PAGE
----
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Max De Marzi, is a seasoned web developer. He started building websites in 1996 and has worked with Ruby on Rails since 2006. The web forced Max to wear many hats and master a wide range of technologies. He can be a system admin, database developer, graphic designer, back-end engineer and data scientist in the course of one afternoon. Max is a graph database enthusiast. He built the Neography Ruby Gem, a rest api wrapper to the Neo4j Graph Database. He is addicted to learning new things, loves a challenge and finding pragmatic solutions. Max is very easy to work with, focuses under pressure and has the patience of a rock. Max is a DZone MVB and is not an employee of DZone and has posted 59 posts at DZone. You can read more from them at their website. View Full User Profile

Java Network/Graph/Data Mining Algorithm 'Arsenal' on Neo4j

03.15.2012
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It’s nice to have an arsenal. In the world of graph databases, one such stock room is the Java Universal Network/Graph Framework(JUNG) which contains a cache of algorithms from graph theory, data mining, and social network analysis, such as routines for clustering, decomposition, optimization, random graph generation, statistical analysis, and calculation of network distances, flows, and importance measures (centrality, PageRank, HITS, etc.).

We can use JUNG via the Blueprints ouplementation and access it via Gremlin. It doesn’t come pre-packaged with Neo4j, but Michael Hunger playing the role of “Tank” was able to load up our stock room with a few key strokes.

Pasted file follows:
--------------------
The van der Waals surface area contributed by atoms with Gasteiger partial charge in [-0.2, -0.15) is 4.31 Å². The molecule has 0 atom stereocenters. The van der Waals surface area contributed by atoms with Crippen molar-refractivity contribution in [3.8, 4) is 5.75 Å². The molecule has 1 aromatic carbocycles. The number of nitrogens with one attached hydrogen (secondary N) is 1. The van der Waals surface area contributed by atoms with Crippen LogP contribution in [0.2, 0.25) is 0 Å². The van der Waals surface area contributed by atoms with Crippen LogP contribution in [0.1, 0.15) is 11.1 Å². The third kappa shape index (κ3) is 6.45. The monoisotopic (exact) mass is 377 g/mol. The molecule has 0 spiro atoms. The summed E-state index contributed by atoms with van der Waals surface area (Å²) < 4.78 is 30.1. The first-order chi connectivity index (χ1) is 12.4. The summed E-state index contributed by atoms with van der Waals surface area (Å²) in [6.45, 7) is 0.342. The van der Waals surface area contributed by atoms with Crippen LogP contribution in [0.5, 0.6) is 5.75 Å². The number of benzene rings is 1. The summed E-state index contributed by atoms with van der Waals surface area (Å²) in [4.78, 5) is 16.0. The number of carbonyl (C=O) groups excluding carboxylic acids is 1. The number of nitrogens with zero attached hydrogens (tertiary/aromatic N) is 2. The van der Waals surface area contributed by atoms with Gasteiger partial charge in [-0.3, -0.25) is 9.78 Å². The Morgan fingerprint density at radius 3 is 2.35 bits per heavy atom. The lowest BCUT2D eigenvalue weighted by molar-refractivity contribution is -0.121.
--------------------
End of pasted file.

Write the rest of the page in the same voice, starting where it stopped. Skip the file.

We’ll create a directory for our project.

 

mkdir neojung
cd neojung

Let’s install Neography

echo "source 'http://rubygems.org'
gem 'neography' " > Gemfile
bundle install 

… add the tasks, and install noe4j.

echo "require 'neography/tasks'" >> Rakefile
rake neo4j:install

At this point you have a barebones Neo4j installation in the neojung/neo4j directory. To add JUNG we need to build a few jar files and add them to the neo4j lib directory.

We are going to be using Maven, so install it if you don’t have it.

sudo apt-get install maven2

First thing we need to do is grab blueprints and build it.

git clone git://github.com/tinkerpop/blueprints.git
cd blueprints/blueprints-graph-jung/
mvn clean -DskipTests install

We also need to get a copy of the dependencies.

mvn dependency:copy-dependencies

Now we can copy all these jar files into Neo4j.

cp target/*.jar ../../neo4j/lib
cp target/dependency/*.jar ../../neo4j/lib

Finally we need to add executable permissions to these jar files and start Neo4j.

cd ../..
chmod +x neo4j/lib/*.jar
rake neo4j:start

If you bring up the Neo4j Power Tool Console on localhost:7474 and go into the Gremlin web shell you are now able to use JUNG algorithms. Let’s import the pagerank algorithm:

import edu.uci.ics.jung.algorithms.scoring.PageRank  
==>import com.tinkerpop.gremlin.*
==>import com.tinkerpop.gremlin.java.*
==>import com.tinkerpop.gremlin.pipes.*
...
==>import edu.uci.ics.jung.algorithms.scoring.PageRank

We’ll now create a small toy graph and run pagerank on it.

j = new GraphJung(TinkerGraphFactory.createTinkerGraph());
==> graphjung[tinkergraph[vertices:6 edges:6]]
pr = new PageRank<Vertex,Edge>(j, 0.15d)
==> edu.uci.ics.jung.algorithms.scoring.PageRank@8f2588
pr.evaluate()
==>
j.getVertices().collect{ [it, pr.getVertexScore(it)] }
==> [v[3], 0.30472082661863664]
==> [v[2], 0.14598540145985392]
==> [v[1], 0.11375485828040566]
==> [v[6], 0.11375485828040566]
==> [v[5], 0.1757986539008436]
==> [v[4], 0.14598540145985392]

If you have large graphs or low memory servers, you’ll want to heed this warning by Marko Rodriguez.

NOTE: JUNG is a library that was developed for in-memory graph structures. As such, many of the aspects of its various classes are memory based. For instance, given the above PageRank example, the method pageRank.getVertexScore() is pulling from an in-memory Map that contains the score for each vertex. If the number of vertices in the graph is large, then such in-memory structures will ultimately throw an OutOfMemoryError. As such, be wary of such situations when using GraphJung. 

I’ll be writing more about JUNG and how to use some of its other algorithms. Be sure to
Follow @maxdemarzi to know as soon as they are posted.

 

Published at DZone with permission of Max De Marzi, author and DZone MVB. (source)

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